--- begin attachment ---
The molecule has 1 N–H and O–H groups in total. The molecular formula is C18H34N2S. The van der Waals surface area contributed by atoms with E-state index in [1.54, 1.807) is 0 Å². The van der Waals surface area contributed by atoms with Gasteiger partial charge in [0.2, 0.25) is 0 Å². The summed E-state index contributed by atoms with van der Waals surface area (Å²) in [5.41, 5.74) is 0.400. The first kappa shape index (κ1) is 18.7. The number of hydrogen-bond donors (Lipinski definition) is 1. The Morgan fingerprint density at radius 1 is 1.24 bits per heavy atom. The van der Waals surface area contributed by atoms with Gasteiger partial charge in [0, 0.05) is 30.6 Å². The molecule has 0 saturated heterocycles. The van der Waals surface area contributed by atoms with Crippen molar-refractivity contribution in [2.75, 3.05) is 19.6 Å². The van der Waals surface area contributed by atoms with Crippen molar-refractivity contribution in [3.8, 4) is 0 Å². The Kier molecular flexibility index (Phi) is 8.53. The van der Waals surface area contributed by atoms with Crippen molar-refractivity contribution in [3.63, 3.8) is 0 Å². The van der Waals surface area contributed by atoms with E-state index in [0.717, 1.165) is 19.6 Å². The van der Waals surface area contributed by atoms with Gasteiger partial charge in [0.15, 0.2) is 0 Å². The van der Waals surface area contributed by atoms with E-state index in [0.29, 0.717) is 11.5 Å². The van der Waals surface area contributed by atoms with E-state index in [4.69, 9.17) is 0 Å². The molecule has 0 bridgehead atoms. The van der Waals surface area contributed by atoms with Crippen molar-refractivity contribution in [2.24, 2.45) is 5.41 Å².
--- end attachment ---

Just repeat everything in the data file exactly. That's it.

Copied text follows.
The molecule has 1 N–H and O–H groups in total. The molecular formula is C18H34N2S. The van der Waals surface area contributed by atoms with E-state index in [1.54, 1.807) is 0 Å². The van der Waals surface area contributed by atoms with Gasteiger partial charge in [0.2, 0.25) is 0 Å². The summed E-state index contributed by atoms with van der Waals surface area (Å²) in [5.41, 5.74) is 0.400. The first kappa shape index (κ1) is 18.7. The number of hydrogen-bond donors (Lipinski definition) is 1. The Morgan fingerprint density at radius 1 is 1.24 bits per heavy atom. The van der Waals surface area contributed by atoms with Gasteiger partial charge in [0, 0.05) is 30.6 Å². The molecule has 0 saturated heterocycles. The van der Waals surface area contributed by atoms with Crippen molar-refractivity contribution in [2.75, 3.05) is 19.6 Å². The van der Waals surface area contributed by atoms with Crippen molar-refractivity contribution in [3.8, 4) is 0 Å². The Kier molecular flexibility index (Phi) is 8.53. The van der Waals surface area contributed by atoms with Crippen molar-refractivity contribution in [3.63, 3.8) is 0 Å². The van der Waals surface area contributed by atoms with E-state index in [0.717, 1.165) is 19.6 Å². The van der Waals surface area contributed by atoms with Gasteiger partial charge in [0.15, 0.2) is 0 Å². The van der Waals surface area contributed by atoms with E-state index in [0.29, 0.717) is 11.5 Å². The van der Waals surface area contributed by atoms with E-state index in [4.69, 9.17) is 0 Å². The molecule has 0 bridgehead atoms. The van der Waals surface area contributed by atoms with Crippen molar-refractivity contribution in [2.24, 2.45) is 5.41 Å².